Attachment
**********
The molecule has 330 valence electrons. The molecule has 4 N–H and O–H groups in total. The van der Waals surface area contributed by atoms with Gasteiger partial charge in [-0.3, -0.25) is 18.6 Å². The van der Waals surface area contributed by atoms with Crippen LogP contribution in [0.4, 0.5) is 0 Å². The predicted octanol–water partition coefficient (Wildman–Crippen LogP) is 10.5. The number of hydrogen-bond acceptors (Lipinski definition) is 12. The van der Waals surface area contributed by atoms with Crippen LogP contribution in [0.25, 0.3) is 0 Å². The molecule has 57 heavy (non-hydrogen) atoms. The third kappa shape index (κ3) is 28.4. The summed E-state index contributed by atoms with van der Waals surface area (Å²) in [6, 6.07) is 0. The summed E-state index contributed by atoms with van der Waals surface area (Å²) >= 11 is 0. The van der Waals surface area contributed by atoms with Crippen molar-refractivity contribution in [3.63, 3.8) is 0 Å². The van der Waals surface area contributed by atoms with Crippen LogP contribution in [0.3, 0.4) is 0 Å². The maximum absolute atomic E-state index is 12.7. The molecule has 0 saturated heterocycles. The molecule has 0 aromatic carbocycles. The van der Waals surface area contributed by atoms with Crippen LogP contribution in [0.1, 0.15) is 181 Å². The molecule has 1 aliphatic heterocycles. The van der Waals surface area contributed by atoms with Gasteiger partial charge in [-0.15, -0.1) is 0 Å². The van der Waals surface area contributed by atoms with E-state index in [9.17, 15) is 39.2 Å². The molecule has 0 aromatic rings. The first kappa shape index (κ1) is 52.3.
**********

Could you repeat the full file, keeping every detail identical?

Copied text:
The molecule has 330 valence electrons. The molecule has 4 N–H and O–H groups in total. The van der Waals surface area contributed by atoms with Gasteiger partial charge in [-0.3, -0.25) is 18.6 Å². The van der Waals surface area contributed by atoms with Crippen LogP contribution in [0.4, 0.5) is 0 Å². The predicted octanol–water partition coefficient (Wildman–Crippen LogP) is 10.5. The number of hydrogen-bond acceptors (Lipinski definition) is 12. The van der Waals surface area contributed by atoms with Crippen LogP contribution in [0.25, 0.3) is 0 Å². The molecule has 57 heavy (non-hydrogen) atoms. The third kappa shape index (κ3) is 28.4. The summed E-state index contributed by atoms with van der Waals surface area (Å²) in [6, 6.07) is 0. The summed E-state index contributed by atoms with van der Waals surface area (Å²) >= 11 is 0. The van der Waals surface area contributed by atoms with Crippen molar-refractivity contribution in [3.63, 3.8) is 0 Å². The van der Waals surface area contributed by atoms with Crippen LogP contribution in [0.3, 0.4) is 0 Å². The maximum absolute atomic E-state index is 12.7. The molecule has 0 saturated heterocycles. The molecule has 0 aromatic carbocycles. The van der Waals surface area contributed by atoms with Crippen LogP contribution in [0.1, 0.15) is 181 Å². The molecule has 1 aliphatic heterocycles. The van der Waals surface area contributed by atoms with Gasteiger partial charge in [-0.15, -0.1) is 0 Å². The van der Waals surface area contributed by atoms with E-state index in [9.17, 15) is 39.2 Å². The molecule has 0 aromatic rings. The first kappa shape index (κ1) is 52.3.